(…) I’m happy in the present moment, I do not ask for anything else. I do not expect any additional happiness or conditions that will bring about more happiness. The most important practice is aimlessness, not running after things, not grasping.”
This quote hit me directly between the eyes. If you have run into Thich Nhat Hanh in person or in writing you know that, other than having a lot of Hs in his name, he is a delightful, sweet vietnamese zen monk that writes poetry and knows how to speak to your heart. This book is on the foundations of Buddhism, and as other books on the subject, it has important insights, many numbered lists, and practices to perform. But that quote spoke to me directly.
I could see Thich Nhat Hanh looking right in my eyes and saying: please stop using any possible excuse to avoid to be happy now. Don’t tell yourself that you are not wise enough, that you don’t meditate enough, that you don’t have enough money to retire, that your coworker just yelled at you, that your friend just yelled at your, that the sky is not blue, your mom didn’t love you enough as a child, or that you are socially awkward. Take responsibility for what you are doing to yourself day after day, moment after moment: not paying attention to what can make the present moment the happiest in your life and obsessing about the things that make yourself feel miserable.
Dear friend, continues Thich Nhat Hanh, there is nothing in the future that will bring you happiness if you are not willing to listen to your happiness right now. Some of us are in really ugly situations, it’s true, but even that is not a good excuse to deny ourself the happiness that we could experience if we just paid attention to what is here now.
Perhaps we are afraid of happiness. Perhaps we are just used to be worried and busy, as if our worrying could save us from danger or improve our situation in the future. Perhaps this particular state of peaceful and fulfilled happiness is unfamiliar to us and we don’t recognize it as a useful state of mind. Whatever the reason that makes us focus more on what is missing than on what is there, we should think of the price we pay for procrastinating happiness.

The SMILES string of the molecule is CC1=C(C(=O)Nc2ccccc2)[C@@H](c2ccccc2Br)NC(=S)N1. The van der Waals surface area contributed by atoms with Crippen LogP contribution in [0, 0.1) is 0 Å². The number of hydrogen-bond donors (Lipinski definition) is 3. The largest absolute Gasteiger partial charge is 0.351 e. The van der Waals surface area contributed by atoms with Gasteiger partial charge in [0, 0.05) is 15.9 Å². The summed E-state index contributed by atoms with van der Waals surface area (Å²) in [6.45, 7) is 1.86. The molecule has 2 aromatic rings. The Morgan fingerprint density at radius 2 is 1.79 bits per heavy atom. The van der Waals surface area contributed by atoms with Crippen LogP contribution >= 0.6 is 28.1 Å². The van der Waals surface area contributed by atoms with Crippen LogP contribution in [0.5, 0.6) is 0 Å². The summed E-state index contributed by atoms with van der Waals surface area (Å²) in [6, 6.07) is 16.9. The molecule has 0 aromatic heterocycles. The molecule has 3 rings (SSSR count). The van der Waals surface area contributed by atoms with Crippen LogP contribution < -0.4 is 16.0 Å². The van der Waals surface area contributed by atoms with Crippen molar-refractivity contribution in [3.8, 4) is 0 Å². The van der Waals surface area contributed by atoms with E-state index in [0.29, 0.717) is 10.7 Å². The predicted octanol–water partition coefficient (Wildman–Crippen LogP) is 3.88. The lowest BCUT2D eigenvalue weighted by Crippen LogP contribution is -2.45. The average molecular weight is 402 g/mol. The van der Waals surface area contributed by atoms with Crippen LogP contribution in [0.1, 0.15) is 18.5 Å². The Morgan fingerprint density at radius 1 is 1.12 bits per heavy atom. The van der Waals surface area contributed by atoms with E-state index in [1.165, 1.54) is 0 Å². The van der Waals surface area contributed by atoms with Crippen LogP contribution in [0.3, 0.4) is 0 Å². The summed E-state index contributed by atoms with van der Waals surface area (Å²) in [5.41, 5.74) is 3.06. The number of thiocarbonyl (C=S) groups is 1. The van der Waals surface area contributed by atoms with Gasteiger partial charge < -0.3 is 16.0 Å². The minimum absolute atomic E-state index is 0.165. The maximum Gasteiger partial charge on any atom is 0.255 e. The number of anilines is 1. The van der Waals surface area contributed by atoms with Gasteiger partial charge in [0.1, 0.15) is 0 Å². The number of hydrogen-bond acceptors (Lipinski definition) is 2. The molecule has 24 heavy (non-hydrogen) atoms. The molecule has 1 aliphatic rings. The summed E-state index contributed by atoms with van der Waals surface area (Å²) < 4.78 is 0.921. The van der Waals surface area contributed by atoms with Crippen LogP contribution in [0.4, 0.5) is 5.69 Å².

But, I hear you and myself say, how can anybody be happy with all that is happening in the world, the people who are killed, the kids that are dying of hunger or preventable disease right now, the economic crisis that is hurting so many? The old Thay replies:
Yes, there is tremendous suffering all over the world but knowing this need not paralyze us. (…) Worrying does not accomplish anything. Even if you worry twenty times more, it will not change the situation in the world. In fact, your anxiety will only make things worse. (…) If we don’t know how to breathe, smile, and live every moment of your life deeply, we will never be able to help anyone.”
So, ask yourself, do you really think that something outside of yourself will bring you happiness? Something that may or may not come, that may or may not stay, that may or may not be the way you expect it to be? And how can you be sure that even if this mysterious and elusive thing exists, you would recognize that it’s arrived if you don’t paying attention?
So, I realize, happiness takes responsibility and commitment. Believing that what I’m not yet or I don’t have yet will bring me happiness is such a hurtful illusion. There is no great next thing I’ll be able to buy, achieve, possess, obtain, that will bring me happiness. Deep inside, I’ve always known it. And I know you’ve always known it darn well too.